1. USE BRAINSTORMING TO COMBINE AND EXTEND IDEAS, NOT JUST HARVEST THEM
Andrew Hargadon's How Breakthroughs Happen shows that creativity occurs when people find ways to build on existing ideas. The power of group brainstorming comes from creating a safe place where people with different ideas can share, blend, and expand their diverse knowledge. If your goal is just to collect the creative ideas that are out there, group brainstorms are a waste of time. You may as well stick to a Web-based system for collecting ideas. Even an old-fashioned employee suggestion box is good enough for this limited task.
2. DON'T BOTHER IF PEOPLE LIVE IN FEAR
Groups bring out the best and the worst in people. If people believe they will be teased, paid less, demoted, fired, or otherwise humiliated, group brainstorming is a bad idea. If your company fires 10% of its employees every year, people might be too afraid of saying something dumb to brainstorm effectively.
3. DO INDIVIDUAL BRAINSTORMING BEFORE AND AFTER GROUP SESSIONS
Alex F. Osborn's 1950s classic, Applied Imagination, which popularized brainstorming, gave sound advice: Creativity comes from a blend of individual and collective ``ideation.'' This means building in time for people to think and learn about the topic before the group brainstorm, as well as time to reflect about what happened after the meetings. When I studied the IDEO team as they developed a new hair-cutting device, engineer Roby Stancel told me that he prepared for the session by going to a local hardware store to look at all kinds of cutting machines -- lawn mowers, hedge clippers, and weed whackers -- to inspire him before the group session.
4. BRAINSTORMING SESSIONS ARE WORTHLESS UNLESS IDEAS LEAD TO ACTION
Brainstorming is just one of many techniques that make a company creative. It is of little value if it's not combined with observing consumers, talking to experts, or building prototype products and experiences that provide an outlet for the ideas generated. I've worked with ``creative'' companies that are great at coming up with ideas, but never implement them. I once studied a team that spent a year brainstorming and arguing about a simple product without producing a single prototype, even though a good engineer could have built one in an hour. The project was finally killed when a competitor came out with a similar product.
5. BRAINSTORMING REQUIRES SKILL AND EXPERIENCE BOTH TO DO—AND ESPECIALLY—TO FACILITATE
Not everyone can walk into a room and lead a productive brainstorming session. It is not a job for amateurs. In all the places I've seen brainstorming used effectively -- Hewlett-Packard (HPQ), SAP's (SAP) Design Services Team, the Hasso Plattner Institute of Design at Stanford University, the Institute for the Future, frog design, and IDEO -- brainstorming is treated as a skill that takes months or years to master. Facilitating a session is a leadership skill that takes even longer to develop.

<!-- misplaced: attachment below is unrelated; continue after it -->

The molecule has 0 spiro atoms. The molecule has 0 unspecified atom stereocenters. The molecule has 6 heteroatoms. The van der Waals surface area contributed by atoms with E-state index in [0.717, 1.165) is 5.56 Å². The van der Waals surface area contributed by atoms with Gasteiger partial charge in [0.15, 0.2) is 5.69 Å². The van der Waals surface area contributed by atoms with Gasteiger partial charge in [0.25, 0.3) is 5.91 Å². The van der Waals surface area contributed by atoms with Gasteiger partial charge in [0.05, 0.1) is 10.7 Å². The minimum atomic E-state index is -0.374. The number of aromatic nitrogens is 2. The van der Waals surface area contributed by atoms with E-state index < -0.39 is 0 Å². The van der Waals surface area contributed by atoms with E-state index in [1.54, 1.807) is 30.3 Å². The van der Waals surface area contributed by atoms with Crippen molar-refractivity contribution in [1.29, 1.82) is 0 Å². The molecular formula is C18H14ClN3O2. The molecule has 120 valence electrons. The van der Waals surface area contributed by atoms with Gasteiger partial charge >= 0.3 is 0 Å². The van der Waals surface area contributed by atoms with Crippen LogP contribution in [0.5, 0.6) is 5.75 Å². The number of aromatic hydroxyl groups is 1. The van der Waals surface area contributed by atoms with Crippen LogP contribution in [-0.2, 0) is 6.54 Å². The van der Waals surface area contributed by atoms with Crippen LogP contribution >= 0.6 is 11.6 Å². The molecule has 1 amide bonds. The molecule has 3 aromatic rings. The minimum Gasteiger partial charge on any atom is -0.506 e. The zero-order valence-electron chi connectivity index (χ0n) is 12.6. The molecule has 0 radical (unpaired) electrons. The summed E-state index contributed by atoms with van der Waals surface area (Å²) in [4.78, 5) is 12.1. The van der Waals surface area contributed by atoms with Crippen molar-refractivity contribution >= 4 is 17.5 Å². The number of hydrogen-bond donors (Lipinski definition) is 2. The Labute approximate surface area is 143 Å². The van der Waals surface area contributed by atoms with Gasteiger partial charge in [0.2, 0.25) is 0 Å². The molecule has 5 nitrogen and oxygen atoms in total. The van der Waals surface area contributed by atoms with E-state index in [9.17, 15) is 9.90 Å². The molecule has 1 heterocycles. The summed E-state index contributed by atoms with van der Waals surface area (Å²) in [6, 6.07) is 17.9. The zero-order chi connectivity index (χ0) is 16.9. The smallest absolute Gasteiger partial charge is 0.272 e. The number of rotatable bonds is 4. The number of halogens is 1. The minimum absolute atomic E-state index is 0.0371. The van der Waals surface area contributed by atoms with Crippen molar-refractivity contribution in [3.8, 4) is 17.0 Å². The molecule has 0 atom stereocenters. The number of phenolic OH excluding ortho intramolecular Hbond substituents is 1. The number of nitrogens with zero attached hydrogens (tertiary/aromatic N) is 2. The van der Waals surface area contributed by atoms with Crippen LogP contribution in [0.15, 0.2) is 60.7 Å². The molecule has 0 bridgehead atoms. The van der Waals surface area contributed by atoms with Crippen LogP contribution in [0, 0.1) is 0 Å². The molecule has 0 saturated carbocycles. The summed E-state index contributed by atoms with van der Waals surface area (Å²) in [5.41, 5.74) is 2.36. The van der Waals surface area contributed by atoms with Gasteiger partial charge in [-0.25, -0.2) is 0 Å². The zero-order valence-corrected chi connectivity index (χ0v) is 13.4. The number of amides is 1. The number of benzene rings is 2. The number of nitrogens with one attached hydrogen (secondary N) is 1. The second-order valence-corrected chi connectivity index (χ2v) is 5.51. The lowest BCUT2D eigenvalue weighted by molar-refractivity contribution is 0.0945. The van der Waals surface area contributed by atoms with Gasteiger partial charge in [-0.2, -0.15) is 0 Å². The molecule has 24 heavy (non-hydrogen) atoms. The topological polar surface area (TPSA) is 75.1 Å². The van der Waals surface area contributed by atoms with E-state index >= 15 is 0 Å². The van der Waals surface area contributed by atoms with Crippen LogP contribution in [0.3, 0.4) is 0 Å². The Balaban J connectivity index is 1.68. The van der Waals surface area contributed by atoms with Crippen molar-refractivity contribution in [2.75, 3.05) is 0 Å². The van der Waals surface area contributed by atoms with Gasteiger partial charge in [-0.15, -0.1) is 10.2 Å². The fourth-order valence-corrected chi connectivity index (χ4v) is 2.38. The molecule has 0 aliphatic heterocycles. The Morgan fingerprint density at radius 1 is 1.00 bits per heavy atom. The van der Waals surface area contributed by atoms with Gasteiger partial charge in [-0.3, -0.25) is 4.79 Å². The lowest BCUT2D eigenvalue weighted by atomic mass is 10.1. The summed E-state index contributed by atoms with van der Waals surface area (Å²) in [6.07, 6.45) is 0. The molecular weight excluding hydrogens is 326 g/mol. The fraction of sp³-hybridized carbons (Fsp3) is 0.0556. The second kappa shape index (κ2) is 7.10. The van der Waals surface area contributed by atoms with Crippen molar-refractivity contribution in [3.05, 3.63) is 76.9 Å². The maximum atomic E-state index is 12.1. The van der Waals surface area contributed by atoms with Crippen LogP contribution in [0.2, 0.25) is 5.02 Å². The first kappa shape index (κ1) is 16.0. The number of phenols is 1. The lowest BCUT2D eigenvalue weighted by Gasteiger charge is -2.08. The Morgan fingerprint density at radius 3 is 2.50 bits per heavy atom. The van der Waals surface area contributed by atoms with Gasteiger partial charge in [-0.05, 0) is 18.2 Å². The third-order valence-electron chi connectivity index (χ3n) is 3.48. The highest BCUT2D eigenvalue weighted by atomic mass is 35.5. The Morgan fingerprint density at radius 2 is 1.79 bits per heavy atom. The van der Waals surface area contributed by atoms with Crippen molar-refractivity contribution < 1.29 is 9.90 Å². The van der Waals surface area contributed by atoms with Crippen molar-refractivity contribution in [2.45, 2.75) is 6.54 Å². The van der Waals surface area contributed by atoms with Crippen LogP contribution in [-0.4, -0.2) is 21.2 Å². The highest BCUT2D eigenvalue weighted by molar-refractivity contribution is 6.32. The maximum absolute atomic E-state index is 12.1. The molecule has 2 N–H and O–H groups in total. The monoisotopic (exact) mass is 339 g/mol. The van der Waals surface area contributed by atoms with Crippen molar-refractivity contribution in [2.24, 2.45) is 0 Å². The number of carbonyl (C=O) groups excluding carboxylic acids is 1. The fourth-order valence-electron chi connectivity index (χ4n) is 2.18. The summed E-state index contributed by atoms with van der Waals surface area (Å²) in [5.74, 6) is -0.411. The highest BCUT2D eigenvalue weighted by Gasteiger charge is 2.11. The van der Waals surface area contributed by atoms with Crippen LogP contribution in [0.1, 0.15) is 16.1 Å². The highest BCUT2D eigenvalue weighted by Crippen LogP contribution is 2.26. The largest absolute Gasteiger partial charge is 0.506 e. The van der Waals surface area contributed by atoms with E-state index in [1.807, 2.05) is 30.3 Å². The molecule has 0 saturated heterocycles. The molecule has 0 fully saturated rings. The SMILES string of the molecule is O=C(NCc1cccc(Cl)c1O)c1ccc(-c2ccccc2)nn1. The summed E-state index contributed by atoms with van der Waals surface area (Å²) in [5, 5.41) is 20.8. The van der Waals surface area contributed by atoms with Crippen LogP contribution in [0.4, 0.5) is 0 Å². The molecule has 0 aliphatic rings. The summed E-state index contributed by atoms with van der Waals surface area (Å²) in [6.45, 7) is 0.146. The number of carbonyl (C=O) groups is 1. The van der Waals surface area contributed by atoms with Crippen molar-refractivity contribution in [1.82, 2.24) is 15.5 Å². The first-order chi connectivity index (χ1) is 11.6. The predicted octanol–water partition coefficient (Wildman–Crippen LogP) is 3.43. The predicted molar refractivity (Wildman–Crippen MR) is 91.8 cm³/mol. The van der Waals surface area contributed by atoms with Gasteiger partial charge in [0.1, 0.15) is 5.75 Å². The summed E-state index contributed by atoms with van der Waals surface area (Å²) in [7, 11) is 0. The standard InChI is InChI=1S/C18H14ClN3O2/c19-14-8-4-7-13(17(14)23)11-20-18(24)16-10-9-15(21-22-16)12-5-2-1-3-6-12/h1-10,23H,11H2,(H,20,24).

6. A GOOD BRAINSTORMING SESSION IS COMPETITIVE—IN THE RIGHT WAY
In the best brainstorms, people compete to get everyone else to contribute, to make everyone feel like part of the group, and to treat everyone as collaborators toward a common goal. The worst thing a manager can do is set up the session as an ``I win, you lose'' game, in which ideas are explicitly rated, ranked, and rewarded. A Stanford grad student once told me about a team leader at his former company who started giving bonuses to people who generated the best ideas in brainstorms. The resulting fear and dysfunction drastically reduced the number of ideas generated by what had once been a creative and cooperative group.
7. BRAINSTORMING SESSIONS CAN BE USED FOR MORE THAN JUST GENERATING IDEAS
Brainstorms are places to listen, learn, and educate. At IDEO, they support the company's culture and work practices. Project teams use brainstorms to get input from people with diverse skills throughout the company. Knowledge is spread about new industries and technologies. Newcomers and veterans learn about who knows what. The explicit goal of a group brainstorm is to generate ideas. But the other benefits of routinely gathering rotating groups of people from around an organization to talk about ideas might ultimately be more important for supporting creative work.
8. FOLLOW THE RULES, OR DON'T CALL IT A BRAINSTORM
This is true even if you hold only occasional brainstorms and even if your work doesn't require constant creativity. The worst brainstorms happen when the term is used loosely and the rules aren't followed at all. Perhaps the biggest mistake that leaders make is failing to keep their mouths shut. I once went to a meeting that started with the boss saying: ``Let's brainstorm.'' He followed this pronouncement with 30 minutes of his own rambling thoughts, without a single idea coming from the room. Now, that's productivity loss!